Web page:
PGA Championship

Valhalla Golf Club

Editor's Letter: The Hangover Cure

June 09, 2017

“I can't give up golf," Bob Hope liked to say. "I've got too many sweaters." That might be another reason for golf's indomitable strength in the face of changing culture and economic ups and downs. Despite some doomsayers, the numbers are looking positive for the game's health now and in coming years. Green-grass, 18-hole participation has been roughly flat over the past decade, but the National Golf Foundation reports:

▶ Beginning golfers grew to a record 2.5 million, up nearly 14 percent (2015-'16).

▶ Committed golfers—who account for 95 percent of rounds played and money spent—rose for the first time in five years, 19.5 million to 20.1 million. More than 96 percent of them say they're likely to continue playing golf in the future.

▶ Green-grass golfers are off 1.2 percent, but when you include the growing number of alternative forms of golf popular among young people (for example, Topgolf and simulators), participation is up 3 percent, to 32 million.

▶ Nongolfers who express interest in playing golf is up to 12.8 million—double what it was five years ago. If you include those who are "somewhat interested," it's 40.6 million, and more than a third of them are millennials (18-to-34-year-olds).

▶ "Junior golf is steady at 2.9 million, but this group is becoming more diverse," says Senior Editor Mike Stachura, who studies market trends for Golf Digest.

These stats seem to match what we're seeing in Golf Digest's audience growth. This spring we relaunched Golf World as a news-and-tours website for what the NGF calls "committed golfers," and we started a separate vertical site called The Loop for casual fans, including "nongolfers who express interest in playing golf." For the first time, "unique monthly visitors" exceeded five million on, edging past our five million monthly readers in print (the magazine circulation is 1.65 million with an estimated three readers per copy).

Who cares? I think you do, because unlike a lot of other sports fans, golfers are shareholders in this community. We want to see the game strong and more people playing like us.

Golf World and The Loop are part of the experience. Sign up for daily emails, and you can follow along on Facebook, Twitter or Instagram. "We don't expect golfers to live in a golf bubble," says Digital Editor Sam Weinman. "We know our common ground extends beyond the boundaries of the course, and that golf is just one part of a frenetic modern lifestyle. At The Loop, the game is a hub, but the spokes extend in disparate and unpredictable directions.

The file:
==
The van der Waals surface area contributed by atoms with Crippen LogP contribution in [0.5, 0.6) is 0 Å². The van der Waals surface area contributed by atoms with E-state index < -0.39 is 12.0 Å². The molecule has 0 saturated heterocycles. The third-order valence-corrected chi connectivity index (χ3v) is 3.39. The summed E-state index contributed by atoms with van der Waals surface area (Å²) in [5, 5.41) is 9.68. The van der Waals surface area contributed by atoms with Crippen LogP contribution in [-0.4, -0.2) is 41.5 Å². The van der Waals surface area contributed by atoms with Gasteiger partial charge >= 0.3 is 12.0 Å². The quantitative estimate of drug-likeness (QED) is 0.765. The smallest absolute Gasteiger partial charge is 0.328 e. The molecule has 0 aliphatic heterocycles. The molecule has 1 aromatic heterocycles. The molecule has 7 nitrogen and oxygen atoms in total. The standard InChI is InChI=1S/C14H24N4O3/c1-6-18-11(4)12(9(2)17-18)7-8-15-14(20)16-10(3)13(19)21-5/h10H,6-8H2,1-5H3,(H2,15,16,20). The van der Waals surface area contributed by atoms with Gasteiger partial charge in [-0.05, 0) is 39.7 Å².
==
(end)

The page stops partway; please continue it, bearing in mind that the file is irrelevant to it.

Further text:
"Though it feels like a fairly radical departure, we've actually done this sort of thing before. For years, Golf Digest has covered 'golf lifestyle,' which at one point meant hand-rolled cigars and profiles of CEOs who frequented locker rooms with deep mahogany walls and leather chairs. Now The Loop is meant for all of us—those of us who change our shoes in the parking lot, who wolf down a beer and a granola bar at the turn, and who spend 18 holes running through a dialogue of sports, movies and underrated hangover cures."

I was talking with an old friend, Barney Adams, who is known as a golf innovator and optimist. He pioneered the golf infomercial, low-profile fairway woods and the Tee It Forward campaign. Barney believes in encouraging younger golfers, but the stat he cites is about geezers: "By 2030, the U.S. population will increase by about 12 percent, but the 65-and-over crowd increases some 55 percent. Yikes!" It turns out Barney's projections are pretty accurate. According to the U.S. Census, the population age 65-74 is about to soar—climbing from 21.7 million in 2010 to 32.8 million in 2020 to 38.6 million in 2030. With Americans living longer and healthier lives, and with retirees typically playing more golf, participation is likely to grow. Says Barney: "Message to course owners and operators: Here comes an opportunity—this is the age group that really supports the game."

Public and private course operators need to focus on three things:

▶ Getting golfers to play the right set of tees. (Move up!)

▶ Providing instruction for juniors and seniors (most pros don't know what it's like for Advil to be a food group).

▶ Offering tee times and events for like-minded golfers to play together. Barney says: "I've found there's a direct relationship between available games and successful operations."

Another innovator, Tom Friedman, was recently making the case to me that we all want to feel part of a community, connected by matters of the heart. In this world of rapid change and high stress, when we're pulled in a million ways, golf might be that connection. Young or old, we eventually come to realize: Having a game is what life is all about.